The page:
Finding a recommended restaurant, café, or bar has been made much easier with GPS-equipped smart phones and mobile devices.
And finding a good place to eat in the Netherlands has to be part of your travel adventure.
Once you’ve arrived at the restaurant, you may have to ask for a table and the menu, then tell the waiter what you’d like, and later ask for and pay the check.
Yes, most Dutch people will know English better than you’ll ever speak their language. But just knowing a few key phrases in Dutch may still be helpful in the countryside or in a crowded restaurant
You’ll find those among the next 14 Phrases in Dutch 4 For travel. (Check back in a few weeks.)

Swedish 3 For Travel

Swedish directional words and phrases…

In Swedish 2 For Travel we added “Where is …?” questions – if you’re looking for the bathroom, a pharmacy, a bus stop, or the subway or railway station, a bank or an ATM.
Asking such questions in Swedish – especially if you’ve practiced your pronunciation a bit – may let your conversation partner assume that you understand Swedish quite well.
The result will be an answer and a stream of words that’ll fly right by you.
So, asking the person to speak more slowly could be your first reply in such a case: “Kan du tala långsammare, snälla!”
And it would be good to also know some basic directional words and phrases in Swedish – left, right, straight ahead – as the typical answers may well include them.

The Next 13 Swedish Phrases

Why These phrases?

In Essential Swedish 1 and 2, we listed greetings and typical “where is…?” questions. Even if you’ve never studied Swedish before, it’ll be useful to learn and practice saying them.
In Essential Swedish 3, there are only two sentences you may want to practice saying: “Could you please speak more slowly?” and “Many thanks for your help.”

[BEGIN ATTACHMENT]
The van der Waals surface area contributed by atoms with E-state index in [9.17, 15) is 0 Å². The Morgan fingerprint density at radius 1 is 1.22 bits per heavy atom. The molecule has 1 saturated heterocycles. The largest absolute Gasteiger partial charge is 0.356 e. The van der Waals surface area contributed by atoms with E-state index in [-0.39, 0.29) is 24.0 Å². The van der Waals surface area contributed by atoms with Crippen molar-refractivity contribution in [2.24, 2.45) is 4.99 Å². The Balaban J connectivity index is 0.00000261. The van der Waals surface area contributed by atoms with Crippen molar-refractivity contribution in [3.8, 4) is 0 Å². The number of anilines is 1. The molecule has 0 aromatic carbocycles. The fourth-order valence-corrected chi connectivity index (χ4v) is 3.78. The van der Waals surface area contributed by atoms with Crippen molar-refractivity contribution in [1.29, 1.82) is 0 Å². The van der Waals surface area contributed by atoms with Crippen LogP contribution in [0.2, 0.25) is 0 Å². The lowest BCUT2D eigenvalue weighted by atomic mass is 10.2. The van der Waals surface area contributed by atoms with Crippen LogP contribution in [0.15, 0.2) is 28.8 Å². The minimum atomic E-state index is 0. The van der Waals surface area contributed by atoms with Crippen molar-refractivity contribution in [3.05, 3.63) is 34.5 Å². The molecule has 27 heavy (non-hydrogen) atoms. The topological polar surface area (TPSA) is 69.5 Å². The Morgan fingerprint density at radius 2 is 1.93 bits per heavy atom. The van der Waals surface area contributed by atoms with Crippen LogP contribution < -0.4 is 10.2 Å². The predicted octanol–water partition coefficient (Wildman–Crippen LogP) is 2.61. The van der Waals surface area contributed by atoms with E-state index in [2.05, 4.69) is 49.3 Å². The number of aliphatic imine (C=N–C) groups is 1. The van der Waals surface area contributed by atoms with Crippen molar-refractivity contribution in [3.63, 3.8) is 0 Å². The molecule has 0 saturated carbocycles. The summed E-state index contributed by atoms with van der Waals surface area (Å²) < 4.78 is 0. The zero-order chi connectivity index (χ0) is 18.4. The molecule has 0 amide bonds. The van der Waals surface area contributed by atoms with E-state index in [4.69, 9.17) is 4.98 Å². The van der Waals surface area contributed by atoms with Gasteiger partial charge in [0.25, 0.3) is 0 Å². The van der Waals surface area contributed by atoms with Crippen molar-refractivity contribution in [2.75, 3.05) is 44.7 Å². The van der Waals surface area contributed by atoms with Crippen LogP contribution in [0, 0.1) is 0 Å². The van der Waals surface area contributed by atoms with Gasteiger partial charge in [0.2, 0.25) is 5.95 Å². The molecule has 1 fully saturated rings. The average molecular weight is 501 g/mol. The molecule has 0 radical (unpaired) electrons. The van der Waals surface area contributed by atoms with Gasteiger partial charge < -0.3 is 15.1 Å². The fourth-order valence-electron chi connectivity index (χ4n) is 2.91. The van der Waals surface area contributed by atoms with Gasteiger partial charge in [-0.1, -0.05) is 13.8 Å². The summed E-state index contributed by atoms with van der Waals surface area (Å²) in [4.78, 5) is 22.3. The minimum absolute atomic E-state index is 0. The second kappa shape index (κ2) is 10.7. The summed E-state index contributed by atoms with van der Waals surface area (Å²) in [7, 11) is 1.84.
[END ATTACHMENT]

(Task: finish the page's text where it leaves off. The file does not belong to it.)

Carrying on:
The other 11 phrases and sentences will be useful to simply understand, as they may be answers to your “where is…?” questions.
You still may want to record yourself saying them, and playing the Quizlet games. That way you can confirm what you thought you understood. You’ll also remember them better that way.
And, you’ll become familiar with Swedish words such as “gatan” (street), “torget” (square), “bron” (bridge), “kaféet” (coffee shop), etc.

Food, Drinks, Restaurants

Finding a recommended restaurant, café, or bar has been made much easier with GPS-equipped smart phones and mobile devices.
And finding a good place to eat in Sweden has to be part of your travel adventure.
Once you’ve arrived at the restaurant, you may have to ask for a table and the menu, then tell the waiter what you’d like, and later ask for and pay the check.
Yes, most Swedes will know English better than you’ll ever speak Swedish. But just knowing a few key phrases in Swedish may still be helpful in the countryside or in a crowded restaurant.
You’ll find those among the next 14 Phrases in Essential Swedish 4. (Check back in a few weeks.)
If you’re used to giving a 15-20% tip, generally expected in US restaurants, you’ll be pleasantly surprised: In Sweden, as in nearly all West-European countries, tips are included in your check. 
But for good service 5-10% tips are always welcome.